Robert Zivadinov, MD, discussed the remaining question about Aubagio's mechanism of action after collecting data from the TOPIC study.
Robert Zivadinov, MD, a professor of neurology at the University of Buffalo: So the key question now, after the study has shown that [Aubagio reduces cortical grey matter volume loss], is how Aubagio was able to accomplish this task. Certainly, we need to understand better what's going on. As you know, Aubagio has a dual effect on T cell as well as B cell immunity - probably the B cell immunity is much more related to the development of cortical pathology. It is well known that there are lymphoid germinal centers in the meninges of [multiple sclerosis] patients, which are contributing to so-called cortical subpial lesions.
The cortical atrophy is highly related to the development of the cortical lesions in the brain, and particularly, those lesions that are invisible on conventional MRI, which we call cortical subpial lesions. They are not inflammatory and are situated in the third layer of the cortex. So usually, because they are not inflammatory, any anti-inflammatory therapies have no effect on these lesions, so to find that with Aubagio we found an indirect, at least, effect - because we didn't look at the cortical lesions, but we looked at the consequence of cortical lesions, which is the development of cortical atrophy - is very encouraging.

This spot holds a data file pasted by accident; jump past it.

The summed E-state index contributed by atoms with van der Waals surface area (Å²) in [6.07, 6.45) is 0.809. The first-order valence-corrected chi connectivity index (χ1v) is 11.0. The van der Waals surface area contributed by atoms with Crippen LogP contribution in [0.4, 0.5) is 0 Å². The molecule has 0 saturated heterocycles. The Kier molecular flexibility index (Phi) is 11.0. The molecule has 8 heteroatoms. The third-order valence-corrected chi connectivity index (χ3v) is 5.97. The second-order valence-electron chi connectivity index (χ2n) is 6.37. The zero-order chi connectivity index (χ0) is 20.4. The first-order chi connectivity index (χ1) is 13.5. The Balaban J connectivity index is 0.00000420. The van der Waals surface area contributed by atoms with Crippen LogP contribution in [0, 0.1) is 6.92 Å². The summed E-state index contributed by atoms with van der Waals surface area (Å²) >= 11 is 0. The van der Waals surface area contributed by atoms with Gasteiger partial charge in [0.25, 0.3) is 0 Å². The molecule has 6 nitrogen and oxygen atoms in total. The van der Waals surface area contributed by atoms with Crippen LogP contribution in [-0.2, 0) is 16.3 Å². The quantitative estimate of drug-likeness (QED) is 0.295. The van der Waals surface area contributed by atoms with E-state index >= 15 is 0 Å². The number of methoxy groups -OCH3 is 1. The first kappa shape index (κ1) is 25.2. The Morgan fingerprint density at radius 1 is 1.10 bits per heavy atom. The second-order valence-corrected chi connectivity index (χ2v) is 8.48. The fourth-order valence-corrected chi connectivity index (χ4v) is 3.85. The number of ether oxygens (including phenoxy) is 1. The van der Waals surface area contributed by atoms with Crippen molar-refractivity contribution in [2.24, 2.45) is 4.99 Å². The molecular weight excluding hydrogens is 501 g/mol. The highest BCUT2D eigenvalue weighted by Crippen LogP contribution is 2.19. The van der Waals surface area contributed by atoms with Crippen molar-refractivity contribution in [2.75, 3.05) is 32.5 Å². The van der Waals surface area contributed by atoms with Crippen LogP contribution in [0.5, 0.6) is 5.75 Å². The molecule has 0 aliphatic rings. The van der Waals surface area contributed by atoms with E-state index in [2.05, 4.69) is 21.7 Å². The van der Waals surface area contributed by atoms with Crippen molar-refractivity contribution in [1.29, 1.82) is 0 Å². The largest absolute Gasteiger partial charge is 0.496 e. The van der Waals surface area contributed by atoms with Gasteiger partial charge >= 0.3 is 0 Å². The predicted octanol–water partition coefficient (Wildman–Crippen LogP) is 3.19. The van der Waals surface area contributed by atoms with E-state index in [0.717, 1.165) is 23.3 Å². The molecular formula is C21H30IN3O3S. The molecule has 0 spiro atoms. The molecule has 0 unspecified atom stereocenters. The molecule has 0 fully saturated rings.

In terms of how Aubagio can really accomplish this, I think, one way could be the B cell story. The other possibility could be an antiviral effect against the Epstein-Barr virus. The Epstein-Barr virus is probably the main contributor, as we’ve published in a number of studies, to the development of cortical atrophy in patients with MS. So now this work is not done. We need, hopefully, to get further and understand whether Aubagio can alter the humoral response to the Epstein-Barr virus, and maybe that would be one of the mechanisms that can explain these results.